The Gherardesca Garden was designed by the architect Giuliano da Sangallo (between 1472 and 1480) who transformed the building owned by Bartolomeo Scala into the first “Urban Villa” of its genre, set in a private botanical garden, amongst the largest in Florence (4.5 Hectares)! During the Renaissance an Italian style garden was created, which had a geometric part and another part which consisted of a varied orchard including vegetables and a small forest with tall trees, called “Ragnaia” where nets were used to catch birds when the owners went hunting.
Subsequently, in 1820, Count Guido Gherardesca turned the area into a romantic English park, with landscapes, large clearings, meadows and gardens designed by Giuseppe Cacialli, Antonio Martini and Ottavio Giovannozzi. The garden was enriched with pieces of decorative furnishings such as a Kaffehaus, a Tepidarium, temples, statue fountains, a small lake and a lemon tree garden.
The garden was the first in Florence to host tangerine plants sent from Naples and, among other things, in 1844 it was the site of Tuscany’s fourth agriculture exhibition, confirming its reputation as a paradise of rare and valuable exotic species. Today too one can see unusual species of Cedar, redwood and THUIA, a secular plant used in homeopathic medicine.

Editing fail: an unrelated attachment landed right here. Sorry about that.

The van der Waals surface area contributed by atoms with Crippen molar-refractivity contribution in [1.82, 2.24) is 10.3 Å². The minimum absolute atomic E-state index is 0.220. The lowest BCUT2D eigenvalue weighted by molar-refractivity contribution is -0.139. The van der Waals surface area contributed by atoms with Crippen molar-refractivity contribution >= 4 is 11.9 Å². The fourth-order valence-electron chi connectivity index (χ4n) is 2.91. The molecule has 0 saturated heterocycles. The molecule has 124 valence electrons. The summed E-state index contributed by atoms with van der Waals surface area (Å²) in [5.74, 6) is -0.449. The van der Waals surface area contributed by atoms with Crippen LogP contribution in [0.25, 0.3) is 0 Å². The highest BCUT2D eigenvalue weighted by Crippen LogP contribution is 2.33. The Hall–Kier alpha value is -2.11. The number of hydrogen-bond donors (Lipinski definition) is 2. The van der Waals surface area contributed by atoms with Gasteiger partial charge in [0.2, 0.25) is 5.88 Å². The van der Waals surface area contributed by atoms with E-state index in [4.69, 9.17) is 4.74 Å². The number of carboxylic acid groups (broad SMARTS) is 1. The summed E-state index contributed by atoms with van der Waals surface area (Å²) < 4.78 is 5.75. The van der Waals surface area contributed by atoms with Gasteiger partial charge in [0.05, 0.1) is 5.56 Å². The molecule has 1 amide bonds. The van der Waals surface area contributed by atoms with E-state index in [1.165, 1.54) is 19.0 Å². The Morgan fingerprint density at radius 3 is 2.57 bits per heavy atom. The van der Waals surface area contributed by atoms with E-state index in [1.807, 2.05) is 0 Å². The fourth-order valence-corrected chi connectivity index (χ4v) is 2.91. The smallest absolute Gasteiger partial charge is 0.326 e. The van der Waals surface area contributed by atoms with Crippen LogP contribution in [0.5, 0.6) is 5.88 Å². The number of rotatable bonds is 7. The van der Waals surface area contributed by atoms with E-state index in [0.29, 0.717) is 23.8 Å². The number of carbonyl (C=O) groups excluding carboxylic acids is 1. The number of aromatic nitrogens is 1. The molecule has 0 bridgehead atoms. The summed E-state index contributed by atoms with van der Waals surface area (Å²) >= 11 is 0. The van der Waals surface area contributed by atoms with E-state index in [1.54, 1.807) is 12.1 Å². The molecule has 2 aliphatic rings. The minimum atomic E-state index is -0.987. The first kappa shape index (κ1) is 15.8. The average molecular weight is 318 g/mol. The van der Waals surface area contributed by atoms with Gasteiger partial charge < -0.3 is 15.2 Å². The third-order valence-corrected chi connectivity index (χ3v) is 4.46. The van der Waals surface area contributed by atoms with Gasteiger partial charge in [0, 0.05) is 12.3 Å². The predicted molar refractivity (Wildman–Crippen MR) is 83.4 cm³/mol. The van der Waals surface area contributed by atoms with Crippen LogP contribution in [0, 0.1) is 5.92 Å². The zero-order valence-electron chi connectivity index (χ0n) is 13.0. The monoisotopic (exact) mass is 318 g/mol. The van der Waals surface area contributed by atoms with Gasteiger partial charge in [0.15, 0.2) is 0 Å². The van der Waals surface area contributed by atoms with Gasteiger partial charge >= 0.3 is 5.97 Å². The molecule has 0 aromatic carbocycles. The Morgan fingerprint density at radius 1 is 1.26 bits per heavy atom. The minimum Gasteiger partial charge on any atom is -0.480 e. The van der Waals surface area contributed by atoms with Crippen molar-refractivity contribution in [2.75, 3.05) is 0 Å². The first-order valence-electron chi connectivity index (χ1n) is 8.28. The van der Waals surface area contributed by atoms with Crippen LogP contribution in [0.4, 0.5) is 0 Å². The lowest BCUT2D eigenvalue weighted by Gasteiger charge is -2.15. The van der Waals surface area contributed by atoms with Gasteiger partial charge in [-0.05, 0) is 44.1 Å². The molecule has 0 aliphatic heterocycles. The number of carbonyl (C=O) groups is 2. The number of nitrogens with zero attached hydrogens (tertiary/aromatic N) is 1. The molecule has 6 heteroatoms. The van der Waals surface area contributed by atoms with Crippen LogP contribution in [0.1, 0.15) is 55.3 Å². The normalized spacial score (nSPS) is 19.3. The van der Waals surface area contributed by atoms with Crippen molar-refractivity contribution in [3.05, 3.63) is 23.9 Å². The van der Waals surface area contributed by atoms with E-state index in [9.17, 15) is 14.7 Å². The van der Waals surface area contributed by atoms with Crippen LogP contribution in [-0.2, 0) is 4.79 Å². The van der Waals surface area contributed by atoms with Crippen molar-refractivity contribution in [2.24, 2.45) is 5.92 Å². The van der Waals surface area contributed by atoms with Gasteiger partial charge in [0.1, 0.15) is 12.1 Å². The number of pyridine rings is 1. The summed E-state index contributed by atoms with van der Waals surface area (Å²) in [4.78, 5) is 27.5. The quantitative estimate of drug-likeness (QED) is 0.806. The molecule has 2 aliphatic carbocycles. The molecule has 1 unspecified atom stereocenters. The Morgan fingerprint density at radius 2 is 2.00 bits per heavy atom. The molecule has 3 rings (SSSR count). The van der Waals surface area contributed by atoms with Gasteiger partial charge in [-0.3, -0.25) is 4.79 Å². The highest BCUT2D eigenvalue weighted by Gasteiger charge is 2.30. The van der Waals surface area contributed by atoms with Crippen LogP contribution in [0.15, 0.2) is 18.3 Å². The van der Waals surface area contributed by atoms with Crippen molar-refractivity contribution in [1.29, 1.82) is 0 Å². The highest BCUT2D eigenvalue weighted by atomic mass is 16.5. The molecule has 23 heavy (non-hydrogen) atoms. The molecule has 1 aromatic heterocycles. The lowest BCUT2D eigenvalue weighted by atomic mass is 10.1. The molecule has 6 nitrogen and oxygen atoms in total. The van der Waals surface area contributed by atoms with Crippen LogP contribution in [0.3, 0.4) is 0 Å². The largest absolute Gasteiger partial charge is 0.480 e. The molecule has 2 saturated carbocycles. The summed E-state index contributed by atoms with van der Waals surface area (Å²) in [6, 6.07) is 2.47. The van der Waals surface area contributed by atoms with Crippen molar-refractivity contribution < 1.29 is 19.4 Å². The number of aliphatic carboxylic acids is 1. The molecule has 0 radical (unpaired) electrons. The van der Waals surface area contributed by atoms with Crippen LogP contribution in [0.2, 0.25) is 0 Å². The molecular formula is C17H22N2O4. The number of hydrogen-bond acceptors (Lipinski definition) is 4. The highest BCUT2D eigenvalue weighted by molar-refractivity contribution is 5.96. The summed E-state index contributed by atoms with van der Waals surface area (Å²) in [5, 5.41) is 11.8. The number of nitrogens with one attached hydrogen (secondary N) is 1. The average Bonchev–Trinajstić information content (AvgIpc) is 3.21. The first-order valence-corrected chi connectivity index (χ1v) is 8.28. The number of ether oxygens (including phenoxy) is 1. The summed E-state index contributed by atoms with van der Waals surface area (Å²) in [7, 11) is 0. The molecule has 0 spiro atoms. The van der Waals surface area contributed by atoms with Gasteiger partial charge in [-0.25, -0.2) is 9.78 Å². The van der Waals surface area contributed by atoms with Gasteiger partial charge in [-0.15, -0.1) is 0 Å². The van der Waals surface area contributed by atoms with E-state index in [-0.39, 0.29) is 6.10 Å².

During the period when Florence was the capital, Count Ugolino della Gherardesca commissioned the architect Giuseppe Poggi to build the monumental entrance from Viale Matteotti on the North side. The stones of the city walls were used for constructing a small hill in the garden, which is now occupied by a lush grove where hotel guests can enjoy a romantic candlelight dinner protected by a stone gazebo.
After the World War II bombings, the Gherardesca park was restored by Peter Porcinai, the most famous landscape painter of the twentieth century.
During the year the Hotel Four Seasons management opens this marvelous park’s doors to the Florentines at a modest entry fee of € 1 per person (the funds collected are donated to the Istituto degli Innocenti): these special openings generally occur during the Christmas season, involving all the Florentine families with games and snacks (around December 15), and on Mother’s Day.